Irish cuisine is the style of cooking that originated from Ireland, or was developed by the Irish people. It has evolved from centuries of social and political change, and the mixing of the different cultures in Ireland, predominantly the English and Irish. The cuisine is founded upon the crops and animals farmed in its temperate climate.
The development of Irish cuisine was negatively affected by the English conquest of the early 17th century, which impoverished the masses by taking their land away and making the food supply provide for England and its armed forces. The English also replaced more sophisticated types of native cuisine with English norms. Consequently, the potato, after its widespread adoption in the 18th century, became just about the only food the poor could afford (which was the vast majority of the population). As a result, the potato is often associated with Ireland and “Irish potato” has come to mean any dense, white potato with a low starch content. Many elements of Irish cuisine were lost or abandoned during that time, with the loss being particularly acute between the Great Famine of the mid 19th century and the mid 20th century.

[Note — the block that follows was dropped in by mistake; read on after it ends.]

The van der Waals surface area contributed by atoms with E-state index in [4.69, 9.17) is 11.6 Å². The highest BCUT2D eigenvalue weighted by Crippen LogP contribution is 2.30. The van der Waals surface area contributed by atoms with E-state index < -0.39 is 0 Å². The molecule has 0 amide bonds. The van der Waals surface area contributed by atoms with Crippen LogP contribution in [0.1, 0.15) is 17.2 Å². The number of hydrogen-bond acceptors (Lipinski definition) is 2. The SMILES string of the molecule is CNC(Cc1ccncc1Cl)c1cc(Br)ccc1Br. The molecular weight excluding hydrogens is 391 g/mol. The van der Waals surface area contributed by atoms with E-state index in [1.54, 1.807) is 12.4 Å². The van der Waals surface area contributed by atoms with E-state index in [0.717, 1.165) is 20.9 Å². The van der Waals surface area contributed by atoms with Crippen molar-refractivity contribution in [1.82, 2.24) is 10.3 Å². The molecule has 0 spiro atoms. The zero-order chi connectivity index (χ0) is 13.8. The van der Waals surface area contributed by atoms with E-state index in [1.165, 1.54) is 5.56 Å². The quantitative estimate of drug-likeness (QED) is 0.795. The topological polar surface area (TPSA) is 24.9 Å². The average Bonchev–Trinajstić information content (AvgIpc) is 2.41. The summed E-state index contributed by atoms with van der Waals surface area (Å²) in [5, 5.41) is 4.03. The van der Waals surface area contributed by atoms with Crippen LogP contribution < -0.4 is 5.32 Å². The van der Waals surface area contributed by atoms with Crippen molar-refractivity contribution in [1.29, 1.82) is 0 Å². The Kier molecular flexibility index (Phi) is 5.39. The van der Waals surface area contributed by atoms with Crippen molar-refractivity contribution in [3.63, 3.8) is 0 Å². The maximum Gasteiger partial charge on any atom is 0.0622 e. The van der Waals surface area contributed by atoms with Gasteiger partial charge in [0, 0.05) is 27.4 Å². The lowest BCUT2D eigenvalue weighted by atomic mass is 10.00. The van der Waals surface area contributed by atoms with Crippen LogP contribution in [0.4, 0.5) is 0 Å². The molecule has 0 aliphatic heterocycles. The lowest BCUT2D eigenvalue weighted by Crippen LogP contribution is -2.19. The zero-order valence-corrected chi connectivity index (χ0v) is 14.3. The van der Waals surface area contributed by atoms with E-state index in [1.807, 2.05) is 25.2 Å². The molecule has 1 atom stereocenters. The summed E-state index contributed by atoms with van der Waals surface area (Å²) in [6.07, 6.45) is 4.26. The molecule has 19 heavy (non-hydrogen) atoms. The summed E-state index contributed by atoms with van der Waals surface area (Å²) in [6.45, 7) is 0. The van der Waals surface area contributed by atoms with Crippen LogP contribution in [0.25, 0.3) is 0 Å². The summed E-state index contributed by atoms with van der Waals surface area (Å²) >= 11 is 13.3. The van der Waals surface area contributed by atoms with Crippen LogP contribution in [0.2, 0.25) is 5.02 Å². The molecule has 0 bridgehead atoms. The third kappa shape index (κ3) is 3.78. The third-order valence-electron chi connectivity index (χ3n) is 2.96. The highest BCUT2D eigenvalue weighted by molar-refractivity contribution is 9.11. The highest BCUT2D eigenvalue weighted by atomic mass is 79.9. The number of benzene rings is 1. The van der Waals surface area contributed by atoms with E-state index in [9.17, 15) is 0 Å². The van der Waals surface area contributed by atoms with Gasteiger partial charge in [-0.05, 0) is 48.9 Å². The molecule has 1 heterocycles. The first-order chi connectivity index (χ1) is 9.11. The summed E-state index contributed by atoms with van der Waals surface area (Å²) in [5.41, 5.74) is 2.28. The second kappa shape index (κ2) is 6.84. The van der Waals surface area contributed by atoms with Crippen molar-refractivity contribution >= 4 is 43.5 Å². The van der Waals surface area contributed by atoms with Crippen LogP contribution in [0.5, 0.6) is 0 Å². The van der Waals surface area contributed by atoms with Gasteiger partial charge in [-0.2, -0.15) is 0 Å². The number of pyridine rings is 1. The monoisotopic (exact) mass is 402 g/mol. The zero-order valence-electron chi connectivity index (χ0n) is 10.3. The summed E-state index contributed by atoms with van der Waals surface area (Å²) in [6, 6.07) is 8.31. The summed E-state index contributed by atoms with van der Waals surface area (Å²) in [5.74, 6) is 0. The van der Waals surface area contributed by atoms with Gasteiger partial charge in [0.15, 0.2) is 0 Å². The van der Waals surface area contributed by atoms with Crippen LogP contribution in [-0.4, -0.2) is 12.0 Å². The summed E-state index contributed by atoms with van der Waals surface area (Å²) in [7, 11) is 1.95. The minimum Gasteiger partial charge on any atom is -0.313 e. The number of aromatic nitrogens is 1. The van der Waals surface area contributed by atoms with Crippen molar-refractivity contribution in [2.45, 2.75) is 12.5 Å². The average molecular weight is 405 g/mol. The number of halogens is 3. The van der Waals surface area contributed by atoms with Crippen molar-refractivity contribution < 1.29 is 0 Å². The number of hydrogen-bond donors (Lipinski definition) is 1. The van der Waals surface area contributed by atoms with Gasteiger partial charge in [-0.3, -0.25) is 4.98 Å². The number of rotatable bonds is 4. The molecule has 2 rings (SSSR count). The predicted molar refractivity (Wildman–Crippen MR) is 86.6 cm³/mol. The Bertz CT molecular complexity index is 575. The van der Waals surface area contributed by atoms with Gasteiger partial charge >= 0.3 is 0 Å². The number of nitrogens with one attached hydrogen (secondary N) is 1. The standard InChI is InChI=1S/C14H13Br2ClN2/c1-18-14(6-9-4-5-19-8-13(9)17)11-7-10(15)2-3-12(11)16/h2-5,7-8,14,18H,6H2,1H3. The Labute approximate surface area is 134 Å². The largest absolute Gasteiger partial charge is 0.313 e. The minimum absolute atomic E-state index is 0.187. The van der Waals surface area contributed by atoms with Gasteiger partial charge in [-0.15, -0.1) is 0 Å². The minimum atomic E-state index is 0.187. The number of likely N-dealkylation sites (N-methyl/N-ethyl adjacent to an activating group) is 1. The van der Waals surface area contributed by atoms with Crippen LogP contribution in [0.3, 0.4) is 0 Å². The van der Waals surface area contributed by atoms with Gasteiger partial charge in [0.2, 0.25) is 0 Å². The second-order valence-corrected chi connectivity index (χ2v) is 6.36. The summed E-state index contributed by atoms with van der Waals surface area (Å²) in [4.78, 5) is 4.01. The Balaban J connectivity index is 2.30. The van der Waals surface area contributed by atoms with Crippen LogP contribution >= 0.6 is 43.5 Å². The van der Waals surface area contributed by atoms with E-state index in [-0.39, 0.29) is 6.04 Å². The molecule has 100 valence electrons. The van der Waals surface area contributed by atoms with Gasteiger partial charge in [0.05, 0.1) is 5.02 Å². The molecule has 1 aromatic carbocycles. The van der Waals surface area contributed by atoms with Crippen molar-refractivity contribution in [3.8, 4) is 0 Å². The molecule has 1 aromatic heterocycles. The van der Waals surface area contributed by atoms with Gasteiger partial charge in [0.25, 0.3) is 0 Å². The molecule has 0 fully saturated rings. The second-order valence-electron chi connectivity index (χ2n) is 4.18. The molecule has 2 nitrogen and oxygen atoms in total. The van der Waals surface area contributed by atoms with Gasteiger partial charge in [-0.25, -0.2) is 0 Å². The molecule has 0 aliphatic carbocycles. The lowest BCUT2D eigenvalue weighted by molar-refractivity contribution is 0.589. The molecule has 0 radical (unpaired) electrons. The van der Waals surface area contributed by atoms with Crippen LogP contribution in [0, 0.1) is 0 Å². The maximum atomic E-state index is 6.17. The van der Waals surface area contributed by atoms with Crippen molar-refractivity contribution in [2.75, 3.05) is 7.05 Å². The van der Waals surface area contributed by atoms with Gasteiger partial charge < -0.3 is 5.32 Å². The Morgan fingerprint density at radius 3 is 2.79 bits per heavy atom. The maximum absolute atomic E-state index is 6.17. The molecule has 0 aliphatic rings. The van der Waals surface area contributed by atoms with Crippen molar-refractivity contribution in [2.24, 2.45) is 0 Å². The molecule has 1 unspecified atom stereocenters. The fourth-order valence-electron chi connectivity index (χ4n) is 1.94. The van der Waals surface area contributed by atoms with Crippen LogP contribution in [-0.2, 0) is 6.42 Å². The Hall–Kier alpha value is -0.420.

Modern Irish Food
By the 21st century, much of Irish cuisine was being revived. Representative traditional Irish dishes include Irish stew (made with lamb, mutton, or goat), shepherd’s pie (meat and vegetables, topped with potato), bacon and cabbage (with potatoes), boxty (potato pancake), coddle (sausage, bacon, and potato), and colcannon (mashed potato, kale or cabbage, and butter). Modern Irish Food, still uses these traditional ingredients but they are now being cooked by chefs with world influences and are presented in a modern artistic.
Notice the absence of corned beef and cabbage? That’s because CB&C is an American invention, and would be considered heretical to any Irishman f good taste. Ye, we can’t help ourselves because, shoot, it’s so darn tasty!